Friendships, Bob Dylan and ‘Baby, Stop Crying’

Last time I announced that Thursday was to be my new regular day for blogging, but last week’s Thursday came and went without anything new from me at all and unless I quickly get my act together, the same will happen again this week. I have the will, it’s just that with the easing of restrictions many of us feel the need to catch up with those friends who have been neglected over the last 15 months, and I am no exception. There have been many visits, lunch dates, film nights, and a sneaky wee Eurovision get-together (something so utterly uncool that it has almost become cool by default), so I have been somewhat time-poor. Not complaining, of course, just offering up an explanation for my absence.

Last week Bob Dylan turned 80 and much was made of it on the various newsfeeds and on social media. Who would have thought back in 1961, when a young folk singer called Robert Zimmerman rolled up in Greenwich Village, New York, he would still be touring and making new music 60 years later. Many of his generation have sadly fallen by the wayside, but he is one of a small band of artists from that time who seem to have been able to just keep on going.

Two of Bob’s songs have appeared around here before, performed by other people for television soundtracks (here and here). His son Jakob has even appeared (link here), but so far no Bob. Time therefore to right that wrong. There are many songs I could feature but I’m going to pick Baby, Stop Crying from 1978 because it was on the album Street Legal owned by the girl who was my best friend back then. I’ve written about her here before because she features in so many of my musical memories. Between the ages of 17 and 20 we were joined at the hip and together we experienced the final years of school, first romances, holiday jobs, heading off to university, Interrailing, and so much more. When I hear this song I am transported to her mum and dad’s little back sitting room which housed the music centre and the sofa bed I often availed myself of after a night out. It was dated (the sofa bed) and had come from the front living room of the house they had recently moved from, but when you are 18, having such a space to hang out in with friends, is priceless.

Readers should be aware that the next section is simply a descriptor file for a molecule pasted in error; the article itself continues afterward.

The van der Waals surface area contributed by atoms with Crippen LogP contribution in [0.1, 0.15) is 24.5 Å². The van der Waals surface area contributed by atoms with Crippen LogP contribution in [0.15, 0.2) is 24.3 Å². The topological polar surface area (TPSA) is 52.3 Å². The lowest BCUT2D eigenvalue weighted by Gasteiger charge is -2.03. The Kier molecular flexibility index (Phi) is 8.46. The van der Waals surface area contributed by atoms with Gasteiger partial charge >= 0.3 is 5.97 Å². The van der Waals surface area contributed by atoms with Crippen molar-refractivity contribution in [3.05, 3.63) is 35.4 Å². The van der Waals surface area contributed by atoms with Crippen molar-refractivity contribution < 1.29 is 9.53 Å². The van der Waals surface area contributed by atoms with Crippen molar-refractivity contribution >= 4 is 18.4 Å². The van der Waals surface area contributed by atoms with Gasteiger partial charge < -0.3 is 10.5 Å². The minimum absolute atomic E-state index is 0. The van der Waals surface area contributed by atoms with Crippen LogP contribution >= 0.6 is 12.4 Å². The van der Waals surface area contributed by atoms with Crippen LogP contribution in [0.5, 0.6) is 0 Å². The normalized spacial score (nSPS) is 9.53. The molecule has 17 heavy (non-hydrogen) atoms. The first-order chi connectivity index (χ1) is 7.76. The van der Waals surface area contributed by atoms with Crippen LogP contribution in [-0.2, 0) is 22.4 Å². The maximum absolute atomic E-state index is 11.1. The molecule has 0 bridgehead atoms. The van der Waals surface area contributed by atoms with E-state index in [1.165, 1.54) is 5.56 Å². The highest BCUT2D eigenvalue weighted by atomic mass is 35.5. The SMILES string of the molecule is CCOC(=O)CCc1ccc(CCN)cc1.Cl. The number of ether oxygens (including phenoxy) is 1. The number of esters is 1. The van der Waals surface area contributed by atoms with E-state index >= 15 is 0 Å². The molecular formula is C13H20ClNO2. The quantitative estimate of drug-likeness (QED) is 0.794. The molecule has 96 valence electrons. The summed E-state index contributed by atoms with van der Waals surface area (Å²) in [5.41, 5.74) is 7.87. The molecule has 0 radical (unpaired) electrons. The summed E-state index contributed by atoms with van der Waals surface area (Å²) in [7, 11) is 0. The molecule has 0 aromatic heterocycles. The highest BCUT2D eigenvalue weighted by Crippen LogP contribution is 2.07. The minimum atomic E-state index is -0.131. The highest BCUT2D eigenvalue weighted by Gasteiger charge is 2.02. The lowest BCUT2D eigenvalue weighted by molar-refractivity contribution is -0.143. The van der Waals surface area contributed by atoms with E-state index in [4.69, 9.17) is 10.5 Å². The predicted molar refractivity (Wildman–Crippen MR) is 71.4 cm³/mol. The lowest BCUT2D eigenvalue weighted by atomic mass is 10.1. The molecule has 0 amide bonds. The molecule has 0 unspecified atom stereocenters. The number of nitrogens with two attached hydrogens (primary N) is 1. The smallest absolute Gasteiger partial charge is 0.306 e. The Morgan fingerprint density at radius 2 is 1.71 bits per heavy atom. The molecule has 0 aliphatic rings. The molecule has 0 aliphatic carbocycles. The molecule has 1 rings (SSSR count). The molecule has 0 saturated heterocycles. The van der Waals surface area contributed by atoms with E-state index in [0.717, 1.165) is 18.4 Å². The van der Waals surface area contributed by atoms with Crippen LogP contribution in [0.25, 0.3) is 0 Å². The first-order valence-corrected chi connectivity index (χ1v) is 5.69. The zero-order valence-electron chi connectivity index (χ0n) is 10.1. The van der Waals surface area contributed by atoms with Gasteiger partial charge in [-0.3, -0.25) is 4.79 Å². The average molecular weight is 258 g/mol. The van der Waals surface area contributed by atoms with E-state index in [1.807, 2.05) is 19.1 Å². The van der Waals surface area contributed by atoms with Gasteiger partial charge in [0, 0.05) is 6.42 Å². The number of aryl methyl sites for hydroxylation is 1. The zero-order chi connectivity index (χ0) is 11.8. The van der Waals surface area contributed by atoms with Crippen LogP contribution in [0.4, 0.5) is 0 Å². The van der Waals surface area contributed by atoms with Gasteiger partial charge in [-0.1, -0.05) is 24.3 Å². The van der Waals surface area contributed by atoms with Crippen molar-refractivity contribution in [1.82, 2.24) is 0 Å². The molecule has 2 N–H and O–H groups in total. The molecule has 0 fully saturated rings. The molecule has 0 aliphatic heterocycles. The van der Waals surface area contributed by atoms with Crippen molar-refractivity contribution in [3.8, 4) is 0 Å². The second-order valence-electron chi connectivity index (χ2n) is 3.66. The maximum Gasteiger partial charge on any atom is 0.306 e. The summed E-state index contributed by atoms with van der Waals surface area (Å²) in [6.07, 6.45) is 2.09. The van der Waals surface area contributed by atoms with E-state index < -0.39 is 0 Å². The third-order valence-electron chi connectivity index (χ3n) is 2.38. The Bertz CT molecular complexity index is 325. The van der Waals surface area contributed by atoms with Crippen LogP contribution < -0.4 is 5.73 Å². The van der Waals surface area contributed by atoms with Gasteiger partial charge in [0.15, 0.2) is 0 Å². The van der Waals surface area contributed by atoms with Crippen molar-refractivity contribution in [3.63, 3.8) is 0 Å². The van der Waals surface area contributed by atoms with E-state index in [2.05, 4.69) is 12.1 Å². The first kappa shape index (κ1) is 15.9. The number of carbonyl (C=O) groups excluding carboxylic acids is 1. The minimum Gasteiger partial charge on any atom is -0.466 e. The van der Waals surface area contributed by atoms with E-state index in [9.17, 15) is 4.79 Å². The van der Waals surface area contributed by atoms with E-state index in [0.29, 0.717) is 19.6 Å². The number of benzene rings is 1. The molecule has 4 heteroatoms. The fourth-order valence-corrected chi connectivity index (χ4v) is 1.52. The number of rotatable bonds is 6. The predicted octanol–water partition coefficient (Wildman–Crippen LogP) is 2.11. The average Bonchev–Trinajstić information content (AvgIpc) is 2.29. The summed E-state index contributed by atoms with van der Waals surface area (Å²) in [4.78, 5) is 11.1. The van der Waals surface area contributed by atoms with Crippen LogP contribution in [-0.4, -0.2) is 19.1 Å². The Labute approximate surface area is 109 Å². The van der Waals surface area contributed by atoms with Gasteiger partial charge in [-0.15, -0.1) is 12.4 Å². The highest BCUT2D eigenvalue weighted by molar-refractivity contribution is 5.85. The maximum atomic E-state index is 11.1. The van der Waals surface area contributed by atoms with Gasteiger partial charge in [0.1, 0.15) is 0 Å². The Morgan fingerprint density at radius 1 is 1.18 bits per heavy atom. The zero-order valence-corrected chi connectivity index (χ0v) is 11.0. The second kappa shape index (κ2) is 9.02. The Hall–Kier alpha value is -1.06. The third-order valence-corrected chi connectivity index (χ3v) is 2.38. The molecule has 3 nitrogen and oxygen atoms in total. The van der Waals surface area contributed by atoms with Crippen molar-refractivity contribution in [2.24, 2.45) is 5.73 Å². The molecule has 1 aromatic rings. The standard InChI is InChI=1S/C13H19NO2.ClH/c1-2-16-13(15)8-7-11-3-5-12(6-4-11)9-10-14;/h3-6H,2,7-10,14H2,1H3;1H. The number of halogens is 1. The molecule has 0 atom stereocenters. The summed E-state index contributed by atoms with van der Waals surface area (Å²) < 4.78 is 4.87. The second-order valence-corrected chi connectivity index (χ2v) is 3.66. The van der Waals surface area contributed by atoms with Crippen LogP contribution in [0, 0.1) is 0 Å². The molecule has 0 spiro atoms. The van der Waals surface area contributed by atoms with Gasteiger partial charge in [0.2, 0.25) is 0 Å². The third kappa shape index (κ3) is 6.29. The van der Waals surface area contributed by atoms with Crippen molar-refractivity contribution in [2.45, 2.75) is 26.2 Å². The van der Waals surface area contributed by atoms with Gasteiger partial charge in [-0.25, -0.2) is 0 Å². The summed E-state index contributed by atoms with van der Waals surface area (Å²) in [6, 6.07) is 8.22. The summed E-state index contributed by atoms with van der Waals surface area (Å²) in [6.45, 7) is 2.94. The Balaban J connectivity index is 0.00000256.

Baby, Stop Crying by Bob Dylan:

I think it’s because I’ve been making a really big effort to catch up with people of late that I’ve been thinking of my old friend so much. I can no longer catch up with her because she died 20 years ago at the very young age of 41, which still makes me really sad. The shared memories of those formative years can never again be discussed, and laughed about, but for the time being at least I still have them, and hold them dear.

As for the song, I knew it had made it to the Top 20 of the UK Singles Chart, as back in 1978 that was how girls like us found out about new music. I can’t say I have ever been a fan of Bob’s voice, but my friend obviously had no problem with it, as I know she went on to buy more of his albums. As a student of English Literature she perhaps also admired his lyrics, him being a future recipient of that Nobel Prize for being clever with words.

At face value it seems to be a simple song about trying to get a woman to stop crying, but then a gun puts in an appearance, which adds a sinister dimension. Is the narrator the ‘bad man’ or is it someone else? Commenting on the content of this song, Bob once said, ‘The man in that song has his hand out and is not afraid of getting it bit.’ If anyone has ever worked out the meaning, please share your thoughts.

So, ‘What’s It All About?’ – I don’t know about you but I know I have been overly cavalier about friendships in the past, casting them aside for new ones when life changes occur, not realising that some come along only once in a lifetime. That’s how I still feel about my old Bob Dylan-loving friend, and when she died I wrote to her parents telling them as much.